As recently as this past Wednesday, I heard that copies of Grizz’s call-to-arms continue to circulate at Disney. With the accountants forwarding copies of the discussion boards that cover this particular subject to influential managers within the Team Disney Burbank building with attachments that read: “Have you heard about this? Maybe we’d better take another look at changing ‘The Land’ ‘s interior.”

So you see what’s really going on here, Rachel? The sharp pencil boys are using General Grizz’s “Save ‘The Land’ ” campaign to further their own agendas. NOT because these guys actually care about what Disneyana fans think. But — rather — because Grizz’s call-to-arms has given the accountants a convenient excuse to try & cut that project’s budget.

Now earlier this week, General Grizz and I exchanged a few e-mails. I made him aware of this situation within Walt Disney Imagineering. And he seemed genuinely surprised & concerned that his “Save ‘The Land’ ” campaign could have been turned into something might actually hurt this Future World pavilion. This is clearly not the outcome that the General was going for. Now as to whether this news will — in the future — effect the way Grizz announces his call-to-arms over at … Who can say?

I guess what I’m really saying here is that — from here on in — all us folks who work with the Web need to be a bit more careful about how we pick our battles. Make sure that — when we issue a call-to-arms — that we’re actually fighting for the right side.

After all, we don’t want to aid & abet WDI’s sworn enemy: The sharp pencil boys. The people who said “We don’t need to spend big bucks on the ‘Journey into Imagination’ rehab” and “It’s okay to shut down Disneyland’s ‘Country Bear’ show and replace it with a bargain basement version of WDW’s ‘Winnie the Pooh’ ride.”

Anyway … Out of all the notes that I received this past week, the following message from Travis Y. was probably the best written. As well as one of the most aggravating. And I’m not just saying that because this particular e-mail starts out with a quote from yours truly:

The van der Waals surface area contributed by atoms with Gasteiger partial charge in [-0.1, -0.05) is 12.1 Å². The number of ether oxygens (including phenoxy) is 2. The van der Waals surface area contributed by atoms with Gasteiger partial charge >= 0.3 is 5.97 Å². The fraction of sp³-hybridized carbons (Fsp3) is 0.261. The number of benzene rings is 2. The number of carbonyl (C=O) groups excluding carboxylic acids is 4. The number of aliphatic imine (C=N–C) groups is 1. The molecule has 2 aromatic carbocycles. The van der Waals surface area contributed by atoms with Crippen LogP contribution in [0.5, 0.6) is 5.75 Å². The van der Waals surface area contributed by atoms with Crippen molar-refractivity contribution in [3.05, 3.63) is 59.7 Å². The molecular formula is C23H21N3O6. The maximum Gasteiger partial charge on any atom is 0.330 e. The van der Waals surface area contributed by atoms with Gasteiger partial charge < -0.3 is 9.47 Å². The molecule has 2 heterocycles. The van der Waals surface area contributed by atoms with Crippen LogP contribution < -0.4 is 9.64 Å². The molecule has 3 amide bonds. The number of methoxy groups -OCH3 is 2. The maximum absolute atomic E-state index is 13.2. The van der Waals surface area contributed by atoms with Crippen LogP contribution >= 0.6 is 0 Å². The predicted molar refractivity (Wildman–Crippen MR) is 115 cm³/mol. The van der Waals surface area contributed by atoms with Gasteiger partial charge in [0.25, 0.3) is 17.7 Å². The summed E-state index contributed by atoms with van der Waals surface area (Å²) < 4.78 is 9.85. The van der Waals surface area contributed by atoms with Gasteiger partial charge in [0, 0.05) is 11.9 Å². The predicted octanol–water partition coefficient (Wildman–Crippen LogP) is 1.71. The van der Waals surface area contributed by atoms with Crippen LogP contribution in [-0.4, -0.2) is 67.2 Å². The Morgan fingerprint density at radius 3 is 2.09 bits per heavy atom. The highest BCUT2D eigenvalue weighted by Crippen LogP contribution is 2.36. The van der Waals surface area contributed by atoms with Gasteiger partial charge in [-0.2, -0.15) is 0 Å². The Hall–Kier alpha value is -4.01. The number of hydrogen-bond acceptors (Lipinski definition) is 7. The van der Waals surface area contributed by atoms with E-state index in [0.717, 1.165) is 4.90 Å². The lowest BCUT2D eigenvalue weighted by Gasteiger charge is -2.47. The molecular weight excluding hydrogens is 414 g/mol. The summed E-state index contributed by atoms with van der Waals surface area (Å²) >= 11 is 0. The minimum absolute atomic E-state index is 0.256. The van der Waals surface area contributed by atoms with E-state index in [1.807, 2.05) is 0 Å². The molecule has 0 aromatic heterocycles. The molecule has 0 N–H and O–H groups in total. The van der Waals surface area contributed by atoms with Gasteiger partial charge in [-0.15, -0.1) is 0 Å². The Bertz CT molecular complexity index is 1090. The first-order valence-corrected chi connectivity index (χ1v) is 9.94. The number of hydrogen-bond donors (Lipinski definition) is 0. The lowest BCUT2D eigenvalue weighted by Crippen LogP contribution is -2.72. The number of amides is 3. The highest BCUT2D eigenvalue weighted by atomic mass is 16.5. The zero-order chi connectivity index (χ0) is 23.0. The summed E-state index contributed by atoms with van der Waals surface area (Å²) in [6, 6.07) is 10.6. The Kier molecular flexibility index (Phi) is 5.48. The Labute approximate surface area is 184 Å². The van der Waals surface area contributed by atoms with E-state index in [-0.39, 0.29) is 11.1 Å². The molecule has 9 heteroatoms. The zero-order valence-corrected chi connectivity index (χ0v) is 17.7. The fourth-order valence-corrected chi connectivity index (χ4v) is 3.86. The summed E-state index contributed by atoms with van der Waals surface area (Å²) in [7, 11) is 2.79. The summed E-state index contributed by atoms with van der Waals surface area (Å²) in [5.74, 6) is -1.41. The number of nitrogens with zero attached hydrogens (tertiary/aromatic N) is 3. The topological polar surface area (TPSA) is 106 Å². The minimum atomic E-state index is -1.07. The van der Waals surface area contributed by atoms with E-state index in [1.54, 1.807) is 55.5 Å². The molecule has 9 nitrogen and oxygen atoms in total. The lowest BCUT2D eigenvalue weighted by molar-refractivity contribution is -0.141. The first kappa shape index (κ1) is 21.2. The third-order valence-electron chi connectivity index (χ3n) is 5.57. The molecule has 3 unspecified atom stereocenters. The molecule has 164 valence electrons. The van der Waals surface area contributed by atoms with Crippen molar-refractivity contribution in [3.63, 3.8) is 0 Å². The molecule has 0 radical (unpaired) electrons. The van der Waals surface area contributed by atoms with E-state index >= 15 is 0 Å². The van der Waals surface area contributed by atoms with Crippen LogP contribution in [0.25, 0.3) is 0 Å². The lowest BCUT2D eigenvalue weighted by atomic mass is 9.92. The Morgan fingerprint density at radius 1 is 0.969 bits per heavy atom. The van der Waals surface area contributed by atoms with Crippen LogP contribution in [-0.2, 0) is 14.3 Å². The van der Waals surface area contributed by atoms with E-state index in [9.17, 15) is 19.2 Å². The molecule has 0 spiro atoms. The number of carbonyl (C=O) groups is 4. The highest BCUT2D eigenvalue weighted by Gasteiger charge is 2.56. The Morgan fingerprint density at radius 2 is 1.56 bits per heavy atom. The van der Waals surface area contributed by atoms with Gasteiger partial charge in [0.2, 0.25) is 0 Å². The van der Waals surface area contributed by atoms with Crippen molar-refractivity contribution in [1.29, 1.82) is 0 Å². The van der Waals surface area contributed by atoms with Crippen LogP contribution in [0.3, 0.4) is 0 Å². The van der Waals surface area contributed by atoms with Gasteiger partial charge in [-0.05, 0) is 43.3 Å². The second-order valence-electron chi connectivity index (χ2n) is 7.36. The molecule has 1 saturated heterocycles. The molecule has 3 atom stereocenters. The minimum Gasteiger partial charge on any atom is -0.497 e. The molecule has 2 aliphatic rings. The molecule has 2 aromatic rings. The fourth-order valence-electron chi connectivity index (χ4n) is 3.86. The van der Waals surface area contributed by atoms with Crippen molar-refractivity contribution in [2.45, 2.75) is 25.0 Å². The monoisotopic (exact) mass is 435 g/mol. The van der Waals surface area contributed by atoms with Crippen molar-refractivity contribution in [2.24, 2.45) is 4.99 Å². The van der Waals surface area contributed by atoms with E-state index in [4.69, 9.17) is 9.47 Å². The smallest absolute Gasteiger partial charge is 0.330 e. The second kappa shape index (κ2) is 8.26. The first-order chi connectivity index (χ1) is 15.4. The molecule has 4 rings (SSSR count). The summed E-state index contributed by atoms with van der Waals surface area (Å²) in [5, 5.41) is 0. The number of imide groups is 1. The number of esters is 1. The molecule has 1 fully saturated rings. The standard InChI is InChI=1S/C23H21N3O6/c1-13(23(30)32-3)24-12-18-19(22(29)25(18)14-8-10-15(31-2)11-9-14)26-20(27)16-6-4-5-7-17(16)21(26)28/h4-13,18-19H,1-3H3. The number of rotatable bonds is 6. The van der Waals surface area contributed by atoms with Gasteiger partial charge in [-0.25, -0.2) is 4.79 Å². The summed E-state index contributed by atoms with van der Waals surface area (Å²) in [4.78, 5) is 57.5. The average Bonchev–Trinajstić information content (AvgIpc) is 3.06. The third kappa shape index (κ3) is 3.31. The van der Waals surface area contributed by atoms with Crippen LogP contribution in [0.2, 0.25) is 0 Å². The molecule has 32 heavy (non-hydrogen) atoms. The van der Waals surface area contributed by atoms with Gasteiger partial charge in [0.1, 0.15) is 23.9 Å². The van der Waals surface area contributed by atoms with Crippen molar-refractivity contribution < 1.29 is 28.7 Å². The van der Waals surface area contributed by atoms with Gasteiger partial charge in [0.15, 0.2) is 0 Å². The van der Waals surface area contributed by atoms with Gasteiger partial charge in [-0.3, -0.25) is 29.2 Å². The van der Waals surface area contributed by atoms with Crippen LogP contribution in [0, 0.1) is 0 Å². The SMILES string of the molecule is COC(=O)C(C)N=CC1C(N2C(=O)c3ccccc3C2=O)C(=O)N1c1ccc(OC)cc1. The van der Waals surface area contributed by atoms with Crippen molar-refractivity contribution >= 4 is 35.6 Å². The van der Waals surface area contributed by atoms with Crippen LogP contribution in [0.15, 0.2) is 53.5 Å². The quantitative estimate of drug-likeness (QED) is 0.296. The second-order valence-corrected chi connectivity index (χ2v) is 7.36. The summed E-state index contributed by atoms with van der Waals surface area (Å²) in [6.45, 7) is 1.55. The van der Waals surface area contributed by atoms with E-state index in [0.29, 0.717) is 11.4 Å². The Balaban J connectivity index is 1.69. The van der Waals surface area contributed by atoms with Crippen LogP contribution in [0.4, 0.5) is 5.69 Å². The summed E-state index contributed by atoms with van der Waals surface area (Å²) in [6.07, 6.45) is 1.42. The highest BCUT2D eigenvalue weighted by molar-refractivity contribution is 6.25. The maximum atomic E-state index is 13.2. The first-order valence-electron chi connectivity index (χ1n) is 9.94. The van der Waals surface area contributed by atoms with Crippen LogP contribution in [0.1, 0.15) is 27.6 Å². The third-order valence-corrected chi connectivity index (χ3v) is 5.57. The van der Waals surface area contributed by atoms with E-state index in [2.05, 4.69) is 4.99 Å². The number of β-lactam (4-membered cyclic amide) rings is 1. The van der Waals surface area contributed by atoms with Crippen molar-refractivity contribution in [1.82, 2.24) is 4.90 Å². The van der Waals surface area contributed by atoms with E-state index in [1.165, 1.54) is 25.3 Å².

“Well, this is where I have to remind you guys that the Walt Disney Company is actually a business. And what you may view as a peaceful & tranquil environment to dine in, the execs who are running the Mouse House see as an area at Epcot that is severely underutilized. A section of Future World which is not pulling its weight.” 10-15-04

Dear Jim,

In several previous articles (though I cannot recall any specifically off the top of my head), in order to provide explanation for various decisions of the WDC, you’ve made a point of stating WDC is a business. Granted, WDC is a business and must do what makes sense as such. But on the other hand, I HATE the reality that the WDC puts business first. Walt would have changed The Land not because the space was underutilized, but because of why it was underutilized, i.e. — bad show.

Certainly I understand some of the changes from the bad show angle. As fond as I am of those balloons, I never understood how they fit in exactly, and I won’t really miss them when they float away. Also, from the space angle, I agree they’re gonna have to modify something to accomodate the new crowds. What bugs me is that damn business angle.

That’s my own problem I realize. Facts are facts, and the way you deal with them in life determines your success. But the more you write about the business arguement, the more irked I get, not just because I don’t like the facts themselves, but it’s as if you yourself are siding with them, excusing away some of their more controvertial considerations and decisions, all in the name of attendance increases and stuffed cash registers. I hate that.

Personally, I believe if they were thinking show — and not just show, but Walt’s show — they would do exactly what Grizz is talking about. Take the more expensive and unsound business route by retheming Soarin, not retheming the entire pavillion to match a Soarin’ clone. I love the intro to the AK segment on the latest WDW souvenier DVD — a sound clip of Walt talking about preserving nature. Walt would have loved The Land’s symbiosis theme circa ’82 or ’94 or whenever the heck they introduced it to the pavillion. Would they have to change the Food Fair to accomodate the new crowds? Of course. But a travel agency? Gimme a break.

The more I read your articles, the more I sense that while you love a good Walt Disney back story more than anyone, you place a different value on them than some of us. You don’t romanticize his way of thinking, his outdated 1950’s modernist ideals the way we do. As such, you are less concerned w/ how new decisions impact the original vision, looking instead to whether it works today as entertainment or not. You always wanted those Time Racers. I for one am glad they’re dead.

Will retheming Soarin’ draw less crowds than retheming the Pavillion? Perhaps. I like Soarin’ as it is, I’ve got the Jerry Goldsmith track on repeat in the computer. Shooting new footage for the ride will likely result in losing this music that is such a key to it’s current success. But I’m willing to take a chance. Change everything you want in The Land if it draws in crowds. Just don’t change the theme.

Travis Y.

Dear Travis: